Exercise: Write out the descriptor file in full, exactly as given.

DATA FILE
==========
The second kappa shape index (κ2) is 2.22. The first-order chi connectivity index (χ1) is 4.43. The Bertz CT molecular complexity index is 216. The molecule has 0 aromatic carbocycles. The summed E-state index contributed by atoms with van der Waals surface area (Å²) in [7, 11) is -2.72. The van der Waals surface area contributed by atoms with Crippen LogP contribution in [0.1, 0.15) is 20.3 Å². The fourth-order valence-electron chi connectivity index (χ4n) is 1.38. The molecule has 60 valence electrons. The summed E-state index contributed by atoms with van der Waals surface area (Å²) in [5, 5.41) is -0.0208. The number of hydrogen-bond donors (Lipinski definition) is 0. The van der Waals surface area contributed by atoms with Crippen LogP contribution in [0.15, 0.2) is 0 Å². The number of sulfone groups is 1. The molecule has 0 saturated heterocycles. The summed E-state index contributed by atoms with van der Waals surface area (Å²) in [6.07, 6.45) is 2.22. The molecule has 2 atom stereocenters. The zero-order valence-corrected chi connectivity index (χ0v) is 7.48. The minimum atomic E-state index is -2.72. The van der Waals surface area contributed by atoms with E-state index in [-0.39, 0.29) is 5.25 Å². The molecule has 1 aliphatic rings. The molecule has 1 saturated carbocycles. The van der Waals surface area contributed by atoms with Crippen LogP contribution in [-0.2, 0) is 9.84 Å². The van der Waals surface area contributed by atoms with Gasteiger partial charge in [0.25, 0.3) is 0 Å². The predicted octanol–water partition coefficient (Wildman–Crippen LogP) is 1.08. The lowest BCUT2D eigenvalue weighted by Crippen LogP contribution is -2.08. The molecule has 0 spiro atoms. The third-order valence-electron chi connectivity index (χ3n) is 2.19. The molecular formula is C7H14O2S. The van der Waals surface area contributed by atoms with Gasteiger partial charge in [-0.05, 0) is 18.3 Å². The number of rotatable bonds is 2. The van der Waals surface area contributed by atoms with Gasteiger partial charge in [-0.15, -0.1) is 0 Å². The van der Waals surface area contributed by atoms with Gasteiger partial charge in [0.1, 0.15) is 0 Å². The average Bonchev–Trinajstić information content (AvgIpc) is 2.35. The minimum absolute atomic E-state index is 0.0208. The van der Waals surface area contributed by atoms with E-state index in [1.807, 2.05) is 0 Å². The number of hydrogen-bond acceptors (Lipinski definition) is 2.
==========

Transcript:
The second kappa shape index (κ2) is 2.22. The first-order chi connectivity index (χ1) is 4.43. The Bertz CT molecular complexity index is 216. The molecule has 0 aromatic carbocycles. The summed E-state index contributed by atoms with van der Waals surface area (Å²) in [7, 11) is -2.72. The van der Waals surface area contributed by atoms with Crippen LogP contribution in [0.1, 0.15) is 20.3 Å². The fourth-order valence-electron chi connectivity index (χ4n) is 1.38. The molecule has 60 valence electrons. The summed E-state index contributed by atoms with van der Waals surface area (Å²) in [5, 5.41) is -0.0208. The number of hydrogen-bond donors (Lipinski definition) is 0. The van der Waals surface area contributed by atoms with Crippen LogP contribution in [0.15, 0.2) is 0 Å². The number of sulfone groups is 1. The molecule has 0 saturated heterocycles. The summed E-state index contributed by atoms with van der Waals surface area (Å²) in [6.07, 6.45) is 2.22. The molecule has 2 atom stereocenters. The zero-order valence-corrected chi connectivity index (χ0v) is 7.48. The minimum atomic E-state index is -2.72. The van der Waals surface area contributed by atoms with E-state index in [-0.39, 0.29) is 5.25 Å². The molecule has 1 aliphatic rings. The molecule has 1 saturated carbocycles. The van der Waals surface area contributed by atoms with Crippen LogP contribution in [-0.2, 0) is 9.84 Å². The van der Waals surface area contributed by atoms with Gasteiger partial charge in [0.25, 0.3) is 0 Å². The predicted octanol–water partition coefficient (Wildman–Crippen LogP) is 1.08. The lowest BCUT2D eigenvalue weighted by Crippen LogP contribution is -2.08. The molecule has 0 spiro atoms. The third-order valence-electron chi connectivity index (χ3n) is 2.19. The molecular formula is C7H14O2S. The van der Waals surface area contributed by atoms with Gasteiger partial charge in [-0.05, 0) is 18.3 Å². The number of rotatable bonds is 2. The van der Waals surface area contributed by atoms with Gasteiger partial charge in [-0.15, -0.1) is 0 Å². The van der Waals surface area contributed by atoms with Gasteiger partial charge in [0.1, 0.15) is 0 Å². The average Bonchev–Trinajstić information content (AvgIpc) is 2.35. The minimum absolute atomic E-state index is 0.0208. The van der Waals surface area contributed by atoms with E-state index in [1.807, 2.05) is 0 Å². The number of hydrogen-bond acceptors (Lipinski definition) is 2.